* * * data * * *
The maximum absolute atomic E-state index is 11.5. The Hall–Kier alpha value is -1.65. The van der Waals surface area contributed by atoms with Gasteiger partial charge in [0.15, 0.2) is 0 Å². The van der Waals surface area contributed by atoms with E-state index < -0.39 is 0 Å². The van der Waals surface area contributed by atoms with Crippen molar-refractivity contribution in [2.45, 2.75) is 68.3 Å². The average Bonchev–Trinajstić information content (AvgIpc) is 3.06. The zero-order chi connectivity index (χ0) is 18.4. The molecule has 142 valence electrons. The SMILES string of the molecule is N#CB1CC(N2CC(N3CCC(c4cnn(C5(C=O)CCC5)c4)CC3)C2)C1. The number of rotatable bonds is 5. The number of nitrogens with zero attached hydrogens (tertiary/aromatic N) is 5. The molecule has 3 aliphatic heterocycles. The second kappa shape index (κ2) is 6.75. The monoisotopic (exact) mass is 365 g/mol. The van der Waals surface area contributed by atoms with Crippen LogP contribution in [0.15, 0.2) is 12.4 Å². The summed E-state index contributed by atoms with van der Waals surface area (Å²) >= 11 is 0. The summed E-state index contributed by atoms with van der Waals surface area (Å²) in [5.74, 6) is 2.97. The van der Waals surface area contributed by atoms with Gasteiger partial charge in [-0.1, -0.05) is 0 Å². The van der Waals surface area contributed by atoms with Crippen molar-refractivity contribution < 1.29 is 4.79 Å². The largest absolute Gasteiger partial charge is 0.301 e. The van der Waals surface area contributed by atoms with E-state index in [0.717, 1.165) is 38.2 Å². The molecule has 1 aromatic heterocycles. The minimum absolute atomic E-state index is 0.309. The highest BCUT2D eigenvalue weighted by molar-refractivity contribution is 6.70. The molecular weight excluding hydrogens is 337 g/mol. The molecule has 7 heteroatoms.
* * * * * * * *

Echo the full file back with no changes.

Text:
The maximum absolute atomic E-state index is 11.5. The Hall–Kier alpha value is -1.65. The van der Waals surface area contributed by atoms with Gasteiger partial charge in [0.15, 0.2) is 0 Å². The van der Waals surface area contributed by atoms with E-state index < -0.39 is 0 Å². The van der Waals surface area contributed by atoms with Crippen molar-refractivity contribution in [2.45, 2.75) is 68.3 Å². The average Bonchev–Trinajstić information content (AvgIpc) is 3.06. The zero-order chi connectivity index (χ0) is 18.4. The molecule has 142 valence electrons. The SMILES string of the molecule is N#CB1CC(N2CC(N3CCC(c4cnn(C5(C=O)CCC5)c4)CC3)C2)C1. The number of rotatable bonds is 5. The number of nitrogens with zero attached hydrogens (tertiary/aromatic N) is 5. The molecule has 3 aliphatic heterocycles. The second kappa shape index (κ2) is 6.75. The monoisotopic (exact) mass is 365 g/mol. The van der Waals surface area contributed by atoms with Crippen LogP contribution in [0.15, 0.2) is 12.4 Å². The summed E-state index contributed by atoms with van der Waals surface area (Å²) >= 11 is 0. The summed E-state index contributed by atoms with van der Waals surface area (Å²) in [5.74, 6) is 2.97. The van der Waals surface area contributed by atoms with Gasteiger partial charge in [-0.1, -0.05) is 0 Å². The van der Waals surface area contributed by atoms with Crippen molar-refractivity contribution < 1.29 is 4.79 Å². The largest absolute Gasteiger partial charge is 0.301 e. The van der Waals surface area contributed by atoms with E-state index in [0.717, 1.165) is 38.2 Å². The molecule has 1 aromatic heterocycles. The minimum absolute atomic E-state index is 0.309. The highest BCUT2D eigenvalue weighted by molar-refractivity contribution is 6.70. The molecular weight excluding hydrogens is 337 g/mol. The molecule has 7 heteroatoms.